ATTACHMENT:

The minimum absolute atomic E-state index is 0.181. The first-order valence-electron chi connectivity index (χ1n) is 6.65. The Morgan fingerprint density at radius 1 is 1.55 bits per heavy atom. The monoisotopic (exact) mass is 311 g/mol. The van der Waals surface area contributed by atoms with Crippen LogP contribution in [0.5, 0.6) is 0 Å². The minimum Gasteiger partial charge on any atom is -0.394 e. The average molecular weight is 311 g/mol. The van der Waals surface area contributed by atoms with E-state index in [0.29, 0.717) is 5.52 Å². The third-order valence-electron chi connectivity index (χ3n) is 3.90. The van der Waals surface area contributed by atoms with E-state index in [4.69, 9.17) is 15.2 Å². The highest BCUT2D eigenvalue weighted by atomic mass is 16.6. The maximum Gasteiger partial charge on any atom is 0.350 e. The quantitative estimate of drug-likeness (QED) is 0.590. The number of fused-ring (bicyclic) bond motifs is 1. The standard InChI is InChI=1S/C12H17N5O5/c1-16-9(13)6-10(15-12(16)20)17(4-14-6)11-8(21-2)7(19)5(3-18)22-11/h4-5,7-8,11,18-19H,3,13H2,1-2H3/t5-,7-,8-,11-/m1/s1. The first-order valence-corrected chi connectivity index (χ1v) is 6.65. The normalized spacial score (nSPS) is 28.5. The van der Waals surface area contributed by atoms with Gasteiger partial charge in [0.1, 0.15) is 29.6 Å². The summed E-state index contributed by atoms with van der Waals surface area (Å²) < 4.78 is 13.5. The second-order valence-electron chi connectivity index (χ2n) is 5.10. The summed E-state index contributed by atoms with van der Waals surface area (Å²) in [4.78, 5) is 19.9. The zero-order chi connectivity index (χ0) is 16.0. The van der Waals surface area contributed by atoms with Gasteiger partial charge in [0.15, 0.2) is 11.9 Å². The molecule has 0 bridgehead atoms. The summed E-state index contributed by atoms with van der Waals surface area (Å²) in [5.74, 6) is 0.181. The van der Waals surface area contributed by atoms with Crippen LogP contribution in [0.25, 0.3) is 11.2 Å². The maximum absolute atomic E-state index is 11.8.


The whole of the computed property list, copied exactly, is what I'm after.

The minimum absolute atomic E-state index is 0.181. The first-order valence-electron chi connectivity index (χ1n) is 6.65. The Morgan fingerprint density at radius 1 is 1.55 bits per heavy atom. The monoisotopic (exact) mass is 311 g/mol. The van der Waals surface area contributed by atoms with Crippen LogP contribution in [0.5, 0.6) is 0 Å². The minimum Gasteiger partial charge on any atom is -0.394 e. The average molecular weight is 311 g/mol. The van der Waals surface area contributed by atoms with E-state index in [0.29, 0.717) is 5.52 Å². The third-order valence-electron chi connectivity index (χ3n) is 3.90. The van der Waals surface area contributed by atoms with E-state index in [4.69, 9.17) is 15.2 Å². The highest BCUT2D eigenvalue weighted by atomic mass is 16.6. The maximum Gasteiger partial charge on any atom is 0.350 e. The quantitative estimate of drug-likeness (QED) is 0.590. The number of fused-ring (bicyclic) bond motifs is 1. The standard InChI is InChI=1S/C12H17N5O5/c1-16-9(13)6-10(15-12(16)20)17(4-14-6)11-8(21-2)7(19)5(3-18)22-11/h4-5,7-8,11,18-19H,3,13H2,1-2H3/t5-,7-,8-,11-/m1/s1. The first-order valence-corrected chi connectivity index (χ1v) is 6.65. The normalized spacial score (nSPS) is 28.5. The van der Waals surface area contributed by atoms with Gasteiger partial charge in [0.1, 0.15) is 29.6 Å². The summed E-state index contributed by atoms with van der Waals surface area (Å²) < 4.78 is 13.5. The second-order valence-electron chi connectivity index (χ2n) is 5.10. The summed E-state index contributed by atoms with van der Waals surface area (Å²) in [4.78, 5) is 19.9. The zero-order chi connectivity index (χ0) is 16.0. The van der Waals surface area contributed by atoms with Gasteiger partial charge in [0.15, 0.2) is 11.9 Å². The molecule has 0 bridgehead atoms. The summed E-state index contributed by atoms with van der Waals surface area (Å²) in [5.74, 6) is 0.181. The van der Waals surface area contributed by atoms with Crippen LogP contribution in [0.25, 0.3) is 11.2 Å². The maximum absolute atomic E-state index is 11.8.